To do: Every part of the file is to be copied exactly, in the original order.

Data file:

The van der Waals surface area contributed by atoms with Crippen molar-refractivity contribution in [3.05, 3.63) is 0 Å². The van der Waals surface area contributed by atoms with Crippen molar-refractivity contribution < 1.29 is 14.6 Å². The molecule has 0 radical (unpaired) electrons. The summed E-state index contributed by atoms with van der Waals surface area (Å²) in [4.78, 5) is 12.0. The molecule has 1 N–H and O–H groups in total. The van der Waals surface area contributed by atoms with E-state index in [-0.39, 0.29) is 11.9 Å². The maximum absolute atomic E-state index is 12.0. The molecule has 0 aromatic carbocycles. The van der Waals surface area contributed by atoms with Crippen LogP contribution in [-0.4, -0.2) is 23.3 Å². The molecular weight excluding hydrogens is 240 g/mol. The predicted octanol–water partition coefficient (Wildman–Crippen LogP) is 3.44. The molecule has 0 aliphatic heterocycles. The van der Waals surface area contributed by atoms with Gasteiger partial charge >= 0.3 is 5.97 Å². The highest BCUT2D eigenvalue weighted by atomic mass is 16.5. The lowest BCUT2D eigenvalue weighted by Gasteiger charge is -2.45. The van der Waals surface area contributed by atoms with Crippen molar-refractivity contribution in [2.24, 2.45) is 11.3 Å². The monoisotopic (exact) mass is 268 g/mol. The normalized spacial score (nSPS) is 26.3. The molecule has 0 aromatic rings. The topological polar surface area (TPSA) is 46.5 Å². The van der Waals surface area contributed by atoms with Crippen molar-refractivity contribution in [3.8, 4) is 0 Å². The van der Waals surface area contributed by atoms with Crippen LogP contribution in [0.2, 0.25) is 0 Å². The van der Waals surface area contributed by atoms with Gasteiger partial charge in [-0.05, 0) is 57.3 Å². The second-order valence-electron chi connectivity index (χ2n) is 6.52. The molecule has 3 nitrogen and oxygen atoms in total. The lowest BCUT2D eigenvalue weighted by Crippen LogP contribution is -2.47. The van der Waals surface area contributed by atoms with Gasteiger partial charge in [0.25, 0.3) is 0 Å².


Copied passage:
The van der Waals surface area contributed by atoms with Crippen molar-refractivity contribution in [3.05, 3.63) is 0 Å². The van der Waals surface area contributed by atoms with Crippen molar-refractivity contribution < 1.29 is 14.6 Å². The molecule has 0 radical (unpaired) electrons. The summed E-state index contributed by atoms with van der Waals surface area (Å²) in [4.78, 5) is 12.0. The molecule has 1 N–H and O–H groups in total. The van der Waals surface area contributed by atoms with E-state index in [-0.39, 0.29) is 11.9 Å². The maximum absolute atomic E-state index is 12.0. The molecule has 0 aromatic carbocycles. The van der Waals surface area contributed by atoms with Crippen LogP contribution in [-0.4, -0.2) is 23.3 Å². The molecular weight excluding hydrogens is 240 g/mol. The predicted octanol–water partition coefficient (Wildman–Crippen LogP) is 3.44. The molecule has 0 aliphatic heterocycles. The van der Waals surface area contributed by atoms with Gasteiger partial charge >= 0.3 is 5.97 Å². The highest BCUT2D eigenvalue weighted by atomic mass is 16.5. The lowest BCUT2D eigenvalue weighted by Gasteiger charge is -2.45. The van der Waals surface area contributed by atoms with Crippen molar-refractivity contribution in [2.24, 2.45) is 11.3 Å². The monoisotopic (exact) mass is 268 g/mol. The normalized spacial score (nSPS) is 26.3. The molecule has 0 aromatic rings. The topological polar surface area (TPSA) is 46.5 Å². The van der Waals surface area contributed by atoms with Crippen molar-refractivity contribution in [3.8, 4) is 0 Å². The van der Waals surface area contributed by atoms with Crippen LogP contribution in [0.2, 0.25) is 0 Å². The van der Waals surface area contributed by atoms with Gasteiger partial charge in [-0.05, 0) is 57.3 Å². The second-order valence-electron chi connectivity index (χ2n) is 6.52. The molecule has 3 nitrogen and oxygen atoms in total. The lowest BCUT2D eigenvalue weighted by Crippen LogP contribution is -2.47. The van der Waals surface area contributed by atoms with Gasteiger partial charge in [0.25, 0.3) is 0 Å².